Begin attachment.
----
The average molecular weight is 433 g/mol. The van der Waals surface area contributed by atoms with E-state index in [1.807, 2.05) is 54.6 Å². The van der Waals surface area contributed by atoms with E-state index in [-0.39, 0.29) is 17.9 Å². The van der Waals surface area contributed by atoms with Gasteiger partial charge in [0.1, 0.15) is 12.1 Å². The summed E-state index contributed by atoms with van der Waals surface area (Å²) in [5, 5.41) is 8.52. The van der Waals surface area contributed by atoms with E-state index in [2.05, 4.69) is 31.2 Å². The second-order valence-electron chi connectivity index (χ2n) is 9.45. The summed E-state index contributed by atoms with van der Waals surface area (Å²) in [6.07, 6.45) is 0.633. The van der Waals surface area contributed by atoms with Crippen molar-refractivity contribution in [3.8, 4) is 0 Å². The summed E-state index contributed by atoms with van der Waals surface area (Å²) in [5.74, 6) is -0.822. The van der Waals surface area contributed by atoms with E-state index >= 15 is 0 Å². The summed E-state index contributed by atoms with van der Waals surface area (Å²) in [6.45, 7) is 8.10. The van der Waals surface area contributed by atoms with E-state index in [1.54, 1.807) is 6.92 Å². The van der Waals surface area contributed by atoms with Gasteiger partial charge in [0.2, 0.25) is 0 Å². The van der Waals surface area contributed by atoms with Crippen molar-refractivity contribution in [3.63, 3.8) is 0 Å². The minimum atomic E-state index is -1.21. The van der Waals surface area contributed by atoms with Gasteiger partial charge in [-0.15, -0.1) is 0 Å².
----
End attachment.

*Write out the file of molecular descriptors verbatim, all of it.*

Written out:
The average molecular weight is 433 g/mol. The van der Waals surface area contributed by atoms with E-state index in [1.807, 2.05) is 54.6 Å². The van der Waals surface area contributed by atoms with E-state index in [-0.39, 0.29) is 17.9 Å². The van der Waals surface area contributed by atoms with Gasteiger partial charge in [0.1, 0.15) is 12.1 Å². The summed E-state index contributed by atoms with van der Waals surface area (Å²) in [5, 5.41) is 8.52. The van der Waals surface area contributed by atoms with E-state index in [2.05, 4.69) is 31.2 Å². The second-order valence-electron chi connectivity index (χ2n) is 9.45. The summed E-state index contributed by atoms with van der Waals surface area (Å²) in [6.07, 6.45) is 0.633. The van der Waals surface area contributed by atoms with Crippen molar-refractivity contribution in [3.8, 4) is 0 Å². The summed E-state index contributed by atoms with van der Waals surface area (Å²) in [5.74, 6) is -0.822. The van der Waals surface area contributed by atoms with E-state index >= 15 is 0 Å². The summed E-state index contributed by atoms with van der Waals surface area (Å²) in [6.45, 7) is 8.10. The van der Waals surface area contributed by atoms with E-state index in [1.54, 1.807) is 6.92 Å². The van der Waals surface area contributed by atoms with Gasteiger partial charge in [0.2, 0.25) is 0 Å². The van der Waals surface area contributed by atoms with Crippen molar-refractivity contribution in [3.63, 3.8) is 0 Å². The minimum atomic E-state index is -1.21. The van der Waals surface area contributed by atoms with Gasteiger partial charge in [-0.15, -0.1) is 0 Å².